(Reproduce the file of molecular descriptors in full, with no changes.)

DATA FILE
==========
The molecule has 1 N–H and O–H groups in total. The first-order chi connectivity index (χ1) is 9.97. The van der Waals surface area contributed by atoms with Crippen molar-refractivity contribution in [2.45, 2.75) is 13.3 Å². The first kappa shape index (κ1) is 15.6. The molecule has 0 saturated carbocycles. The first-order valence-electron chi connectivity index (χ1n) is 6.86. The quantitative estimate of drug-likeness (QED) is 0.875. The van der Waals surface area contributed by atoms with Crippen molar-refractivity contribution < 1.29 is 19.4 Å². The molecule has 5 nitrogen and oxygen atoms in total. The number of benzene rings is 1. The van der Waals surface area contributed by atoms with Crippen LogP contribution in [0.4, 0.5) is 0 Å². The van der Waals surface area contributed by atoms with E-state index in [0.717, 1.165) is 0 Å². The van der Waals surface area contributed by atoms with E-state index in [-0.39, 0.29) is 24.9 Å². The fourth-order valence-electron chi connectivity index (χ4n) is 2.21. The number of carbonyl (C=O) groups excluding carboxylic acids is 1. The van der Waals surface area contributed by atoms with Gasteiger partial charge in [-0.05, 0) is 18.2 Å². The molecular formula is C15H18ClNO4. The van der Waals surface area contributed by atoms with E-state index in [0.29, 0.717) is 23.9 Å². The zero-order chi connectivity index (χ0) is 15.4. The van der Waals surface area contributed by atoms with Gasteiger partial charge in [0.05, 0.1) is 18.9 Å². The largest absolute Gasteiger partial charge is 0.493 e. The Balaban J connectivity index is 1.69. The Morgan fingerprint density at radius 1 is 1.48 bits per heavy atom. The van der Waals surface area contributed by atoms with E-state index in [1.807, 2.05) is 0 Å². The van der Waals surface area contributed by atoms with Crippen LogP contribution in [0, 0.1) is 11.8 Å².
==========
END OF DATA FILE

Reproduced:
The molecule has 1 N–H and O–H groups in total. The first-order chi connectivity index (χ1) is 9.97. The van der Waals surface area contributed by atoms with Crippen molar-refractivity contribution in [2.45, 2.75) is 13.3 Å². The first kappa shape index (κ1) is 15.6. The molecule has 0 saturated carbocycles. The first-order valence-electron chi connectivity index (χ1n) is 6.86. The quantitative estimate of drug-likeness (QED) is 0.875. The van der Waals surface area contributed by atoms with Crippen molar-refractivity contribution < 1.29 is 19.4 Å². The molecule has 5 nitrogen and oxygen atoms in total. The number of benzene rings is 1. The van der Waals surface area contributed by atoms with Crippen LogP contribution in [0.4, 0.5) is 0 Å². The van der Waals surface area contributed by atoms with E-state index in [0.717, 1.165) is 0 Å². The van der Waals surface area contributed by atoms with E-state index in [-0.39, 0.29) is 24.9 Å². The fourth-order valence-electron chi connectivity index (χ4n) is 2.21. The number of carbonyl (C=O) groups excluding carboxylic acids is 1. The van der Waals surface area contributed by atoms with Gasteiger partial charge in [-0.05, 0) is 18.2 Å². The molecular formula is C15H18ClNO4. The van der Waals surface area contributed by atoms with E-state index in [0.29, 0.717) is 23.9 Å². The zero-order chi connectivity index (χ0) is 15.4. The van der Waals surface area contributed by atoms with Gasteiger partial charge in [0.05, 0.1) is 18.9 Å². The largest absolute Gasteiger partial charge is 0.493 e. The Balaban J connectivity index is 1.69. The Morgan fingerprint density at radius 1 is 1.48 bits per heavy atom. The van der Waals surface area contributed by atoms with E-state index in [1.807, 2.05) is 0 Å². The van der Waals surface area contributed by atoms with Crippen LogP contribution in [0, 0.1) is 11.8 Å².